From the Journals

Despite limits, COVID vaccines protect CLL patients



While it’s well known that COVID-19 vaccines are less effective in patients with chronic lymphocytic leukemia (CLL) who take immunity-lowering drugs, a new study offers fresh insight into what’s happening inside the body. In these patients, the vaccines often don’t boost B cells, which produce antibodies, but they do strengthen T cells, potentially providing crucial protection against severe illness and death.

These findings don’t reveal whether the T-cell boost actually provides extra protection against COVID-19. Still, the study suggests that patients with CLL should be vaccinated no matter which medications they’re taking, coauthor and hematologist/oncologist Clemens-Martin Wendtner, MD, of the Munich (Germany) Clinic, said in an interview.

“Do not defer or pause treatment,” said Dr. Wendtner, whose study was published in Blood Advances.

Patients with CLL appear to have among the weakest responses to the COVID-19 vaccine among people with various types of blood cancer. A meta-analysis published in 2022 found that seropositivity rates following vaccination were just 51% in patients with CLL, compared with 80%-90% in those with acute leukemia and 76%-80% of those with myeloma.

“Usually, the response rate to vaccination among the nonimmunocompromised would be 95%,” Dr. Wendtner said.

Research has also suggested that patients treated with B-cell pathway inhibitors and anti-CD20 antibodies are especially likely to have poorer responses to COVID-19 vaccines, no surprise considering that their job is to dampen the immune system. But there’s an unanswered question, according to Dr. Wendtner: Does “just measuring B-cell response tell us everything about the immune response?”

The new prospective, single-institution study aims to answer that question in patients who each received two types of vaccines. Researchers compared peripheral blood mononuclear cell transcriptional response with antibody and T-cell response rates in 15 patients with CLL/small lymphocytic lymphoma following vaccination with both the Pfizer-BioNTech and AstraZeneca vaccines.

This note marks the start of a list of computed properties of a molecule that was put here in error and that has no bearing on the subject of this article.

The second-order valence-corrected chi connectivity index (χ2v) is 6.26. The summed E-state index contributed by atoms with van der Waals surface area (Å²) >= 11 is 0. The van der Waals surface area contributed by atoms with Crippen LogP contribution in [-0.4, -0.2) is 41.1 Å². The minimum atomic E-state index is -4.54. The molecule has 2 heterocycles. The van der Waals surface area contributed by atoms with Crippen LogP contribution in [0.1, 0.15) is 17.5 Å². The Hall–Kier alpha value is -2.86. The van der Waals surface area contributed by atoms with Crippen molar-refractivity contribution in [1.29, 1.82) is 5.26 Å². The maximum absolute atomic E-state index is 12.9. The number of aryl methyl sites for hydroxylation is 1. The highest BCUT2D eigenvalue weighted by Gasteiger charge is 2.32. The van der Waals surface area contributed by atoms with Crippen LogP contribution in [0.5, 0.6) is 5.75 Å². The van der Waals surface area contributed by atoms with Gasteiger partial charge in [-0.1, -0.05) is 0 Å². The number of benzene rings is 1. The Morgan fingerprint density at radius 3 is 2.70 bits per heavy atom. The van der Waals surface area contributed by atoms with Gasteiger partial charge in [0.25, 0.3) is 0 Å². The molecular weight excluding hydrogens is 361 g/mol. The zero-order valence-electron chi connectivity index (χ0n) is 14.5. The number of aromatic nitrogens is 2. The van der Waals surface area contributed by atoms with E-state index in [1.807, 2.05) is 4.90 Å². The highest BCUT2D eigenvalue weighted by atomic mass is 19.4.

The average antibody response was limited. “Overall, 7/15 of patients failed to mount a humoral response even after three-dose vaccination,” the researchers reported. All of the patients were “heavily pretreated” with CLL medications such as venetoclax, an anti-CD20 monoclonal antibody.

By contrast, the T-cell response was much stronger: 80% of patients (12/15) had a robust response, a number that grew to 90% (14/15) after a booster. This response is “almost ideal” considering that the response in a nonimmunocompromised person would be about 99%, Dr. Wendtner said.

The study also revealed that vaccine responses were weaker in patients who took a combination of a Bruton tyrosine kinase inhibitor and venetoclax within a year.

Four patients developed COVID-19 infections with the Omicron variant about 6 months after vaccination. All had mild symptoms. A lone patient had a history of COVID-19 infection prior to vaccination.

The researchers noted that the study had several limitations, including its small size, its reliance on a single institution, and the differences in treatments and vaccination protocols among the patient population.

Broadly speaking, the study showed that “a vaccine is not in vain” in patients with CLL, “although the doctor might not detect an antibody response,” Dr. Wendtner said. He added that mixing vaccine types should provide more protection. Start with a viral vector vaccine followed by an mRNA vaccine or vice versa, he suggested.

In an interview, infectious disease physician Joshua A. Hill, MD, from Fred Hutchinson Cancer Center, Seattle, who wasn’t involved with the study, said it makes “important and interesting observations to reinforce other studies with similar findings.”

Specifically, Dr. Hill said, “despite the absence of a robust antibody response some of these patients who are on active treatment, patients can still generate robust cellular immune responses in the form of T-cell immunity. Our understanding is that having T cell immunity will provide important additional protection for developing severe disease, although is less easily tested.”

As for the best vaccination strategies, Dr. Hill said “patients should get vaccinated as soon as they are eligible, according to standard guidelines. If patients have not yet started therapy, they should get their indicated vaccines before starting treatment whenever possible.”

The German study was funded by the National Institute of Diabetes and Digestive and Kidney Diseases and the Bavarian State Ministry of Science and Art. Dr. Wendtner disclosed consultant fees from AstraZeneca and BioNTech, and another author disclosed consultant fees from AstraZeneca. The other authors reported no disclosures. Dr. Hill disclosed consultant fees from Moderna, Pfizer, and Gilead.

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